What does that do to you? Very much, I can assure you.

Both in 1996 and 2001 I was confronted with the HELLP-syndrome during my pregnancies. Fortunately, two healthy babies have come into this world, and now have grown into big guys. However, my body had suffered a huge blow which made me a heart patient at the age of 45. This was preceded by a long period of medically “inexplicable” complaints with a lot of misunderstanding and closed doors.

Because of my persistence and that of my family and friends, I eventually ended up with a cardiologist. He understood my situation and fortunately soon realized that something was terribly wrong. Indeed, I was catheterized almost immediately and a stent was placed in my left coronary artery. This was already 80% blocked! A shock to me but also to those around me because what if … Soon I was allowed to go home with a mountain of medication. I felt very fit and I could take on the whole world once again.

Anyway, after about four months, the complaints returned. Chest pressure, nausea, extreme fatigue, it seemed like I was back to square one. Reentered the Cardiology ward and was catheterized once again. However, the conclusion was different this time. Sorry ma’am, we couldn’t find anything. There is nothing wrong with you… This cannot be true! I know what I feel and NO it is not between my ears. It’s in my heart region!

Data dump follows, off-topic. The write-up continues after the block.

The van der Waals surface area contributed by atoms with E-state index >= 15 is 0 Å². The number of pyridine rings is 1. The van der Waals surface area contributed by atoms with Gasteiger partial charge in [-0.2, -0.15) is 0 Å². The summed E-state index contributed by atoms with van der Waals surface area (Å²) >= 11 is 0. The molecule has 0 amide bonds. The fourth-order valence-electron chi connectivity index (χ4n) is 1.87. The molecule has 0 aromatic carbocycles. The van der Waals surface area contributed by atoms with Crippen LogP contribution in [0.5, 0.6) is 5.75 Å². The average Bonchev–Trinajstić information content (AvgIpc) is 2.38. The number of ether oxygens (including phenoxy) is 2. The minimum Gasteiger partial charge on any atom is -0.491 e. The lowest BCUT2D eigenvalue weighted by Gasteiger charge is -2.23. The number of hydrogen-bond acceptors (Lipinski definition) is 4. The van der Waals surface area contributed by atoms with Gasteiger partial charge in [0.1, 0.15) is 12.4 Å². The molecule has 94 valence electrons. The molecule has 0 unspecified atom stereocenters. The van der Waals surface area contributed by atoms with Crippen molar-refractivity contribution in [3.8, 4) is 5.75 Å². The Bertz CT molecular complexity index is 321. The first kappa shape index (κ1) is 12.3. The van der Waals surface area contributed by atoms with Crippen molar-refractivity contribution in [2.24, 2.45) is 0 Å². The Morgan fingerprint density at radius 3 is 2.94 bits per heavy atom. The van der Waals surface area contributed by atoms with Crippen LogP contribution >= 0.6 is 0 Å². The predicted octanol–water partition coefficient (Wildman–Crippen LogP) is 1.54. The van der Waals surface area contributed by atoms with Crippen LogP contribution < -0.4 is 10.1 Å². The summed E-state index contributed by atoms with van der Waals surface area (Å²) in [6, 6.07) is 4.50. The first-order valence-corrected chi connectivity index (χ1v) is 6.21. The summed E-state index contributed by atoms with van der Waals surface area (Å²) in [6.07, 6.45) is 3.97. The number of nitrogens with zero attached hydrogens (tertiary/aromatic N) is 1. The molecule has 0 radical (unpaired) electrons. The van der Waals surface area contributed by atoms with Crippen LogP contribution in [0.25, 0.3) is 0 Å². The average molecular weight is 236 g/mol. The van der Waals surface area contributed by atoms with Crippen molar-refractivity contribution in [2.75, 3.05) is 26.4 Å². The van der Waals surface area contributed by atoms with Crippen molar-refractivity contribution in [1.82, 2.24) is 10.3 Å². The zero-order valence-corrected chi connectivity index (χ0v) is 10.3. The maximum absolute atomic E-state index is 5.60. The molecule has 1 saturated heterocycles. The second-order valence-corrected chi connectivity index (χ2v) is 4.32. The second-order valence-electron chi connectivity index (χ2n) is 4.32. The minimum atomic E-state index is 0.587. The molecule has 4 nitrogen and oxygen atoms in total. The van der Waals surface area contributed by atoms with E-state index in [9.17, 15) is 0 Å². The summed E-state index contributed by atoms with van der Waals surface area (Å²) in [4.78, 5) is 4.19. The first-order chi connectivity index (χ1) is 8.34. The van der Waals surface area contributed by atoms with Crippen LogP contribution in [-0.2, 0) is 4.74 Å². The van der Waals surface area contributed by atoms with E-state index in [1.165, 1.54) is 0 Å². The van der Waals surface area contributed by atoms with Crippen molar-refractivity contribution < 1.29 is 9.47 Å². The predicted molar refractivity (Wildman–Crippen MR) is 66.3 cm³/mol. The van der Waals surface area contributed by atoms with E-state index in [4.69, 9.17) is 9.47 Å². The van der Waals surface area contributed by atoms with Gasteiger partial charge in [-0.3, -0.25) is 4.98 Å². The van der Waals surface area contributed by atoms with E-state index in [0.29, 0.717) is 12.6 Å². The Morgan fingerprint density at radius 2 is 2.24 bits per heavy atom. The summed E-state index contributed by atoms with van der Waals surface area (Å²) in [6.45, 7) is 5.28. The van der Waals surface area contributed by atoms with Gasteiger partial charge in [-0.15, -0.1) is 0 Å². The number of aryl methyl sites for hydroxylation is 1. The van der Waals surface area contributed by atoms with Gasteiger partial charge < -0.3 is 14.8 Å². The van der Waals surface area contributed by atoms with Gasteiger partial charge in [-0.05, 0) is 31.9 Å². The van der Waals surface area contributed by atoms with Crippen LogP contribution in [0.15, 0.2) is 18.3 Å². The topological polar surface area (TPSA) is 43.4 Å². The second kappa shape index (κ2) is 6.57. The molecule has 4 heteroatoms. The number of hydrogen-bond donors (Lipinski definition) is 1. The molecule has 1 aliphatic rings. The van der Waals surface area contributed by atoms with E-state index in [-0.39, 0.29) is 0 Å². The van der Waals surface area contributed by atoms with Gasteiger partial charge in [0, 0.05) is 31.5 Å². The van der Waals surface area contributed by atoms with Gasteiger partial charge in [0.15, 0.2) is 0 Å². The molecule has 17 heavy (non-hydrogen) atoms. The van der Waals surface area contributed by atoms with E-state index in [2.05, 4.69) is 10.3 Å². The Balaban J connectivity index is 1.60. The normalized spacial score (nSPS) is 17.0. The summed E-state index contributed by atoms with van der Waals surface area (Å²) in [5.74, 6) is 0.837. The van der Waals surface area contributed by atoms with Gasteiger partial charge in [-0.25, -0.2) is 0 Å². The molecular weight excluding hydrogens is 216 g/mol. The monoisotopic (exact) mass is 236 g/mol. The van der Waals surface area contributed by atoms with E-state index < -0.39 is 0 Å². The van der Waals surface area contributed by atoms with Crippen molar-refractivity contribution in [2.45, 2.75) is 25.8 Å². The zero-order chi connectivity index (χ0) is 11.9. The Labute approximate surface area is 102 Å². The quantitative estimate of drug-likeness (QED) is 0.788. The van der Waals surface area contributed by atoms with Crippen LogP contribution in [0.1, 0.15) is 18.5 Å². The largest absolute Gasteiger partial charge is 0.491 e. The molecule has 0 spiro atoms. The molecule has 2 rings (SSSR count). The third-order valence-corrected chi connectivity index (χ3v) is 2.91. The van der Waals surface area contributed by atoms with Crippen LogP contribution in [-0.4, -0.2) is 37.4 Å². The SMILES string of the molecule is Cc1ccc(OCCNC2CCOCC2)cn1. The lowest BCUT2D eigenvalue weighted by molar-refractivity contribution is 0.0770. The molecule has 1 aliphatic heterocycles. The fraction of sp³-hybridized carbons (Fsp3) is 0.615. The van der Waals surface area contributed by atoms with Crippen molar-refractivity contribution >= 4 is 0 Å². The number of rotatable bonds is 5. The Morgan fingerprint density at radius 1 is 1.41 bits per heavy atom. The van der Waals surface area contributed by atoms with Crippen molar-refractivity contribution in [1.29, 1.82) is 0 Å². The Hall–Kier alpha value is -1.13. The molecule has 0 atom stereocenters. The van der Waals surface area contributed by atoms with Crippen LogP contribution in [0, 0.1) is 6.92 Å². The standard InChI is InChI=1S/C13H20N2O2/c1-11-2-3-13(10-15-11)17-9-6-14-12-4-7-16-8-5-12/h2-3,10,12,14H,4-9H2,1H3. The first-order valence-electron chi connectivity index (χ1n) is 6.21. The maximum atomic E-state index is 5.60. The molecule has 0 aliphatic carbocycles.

Long live Google! I found the Radboud UMC via this search engine. I gathered up all of my courage and contacted Professor Maas. The first visit was immediately a huge relief. Finally having understanding and an acknowledgment of my problem and more importantly, action was being taken! Microvascular Angina Pectoris with vascular dysfunction was the diagnosis. The small veins in my heart area are cramped due to HELLP-syndrome with the accompanying high blood pressure. Surgical treatment is not possible, but medications are available. BAM, that hits you really hard.

Fortunately, thanks to the acknowledgment by Professor Maas of my complaints, things have gradually improved with me. Treatment currently consists mainly of adjusting the medication to control my high blood pressure. That high blood pressure made me unable to function normally. Outwardly you don’t see it, but after climbing a staircase you feel like you just ran the New York marathon. And then it is difficult to explain what it does to you if you do not feel heard and understood.

Now, a year and a half later, I have fully recuperated and returned to work with the right medication. Together with my family, relatives and friends I can enjoy life once again and do the things that give us all great satisfaction. If I had listened to me better at an earlier stage, action could have been taken sooner and I wouldn’t have had to feel so bad for so many years. I was and still am a young woman who is far from being written off. The condition will never disappear but luckily I have now been able to give it a place.

With many thanks to those who have always supported and continue to support me. Here too perseverance was needed! And my tip, or no, just some compelling advice to all young women with a similar story: Do not allow yourself to be dismissed, but continue to insist on further research! I have now become a happy person again.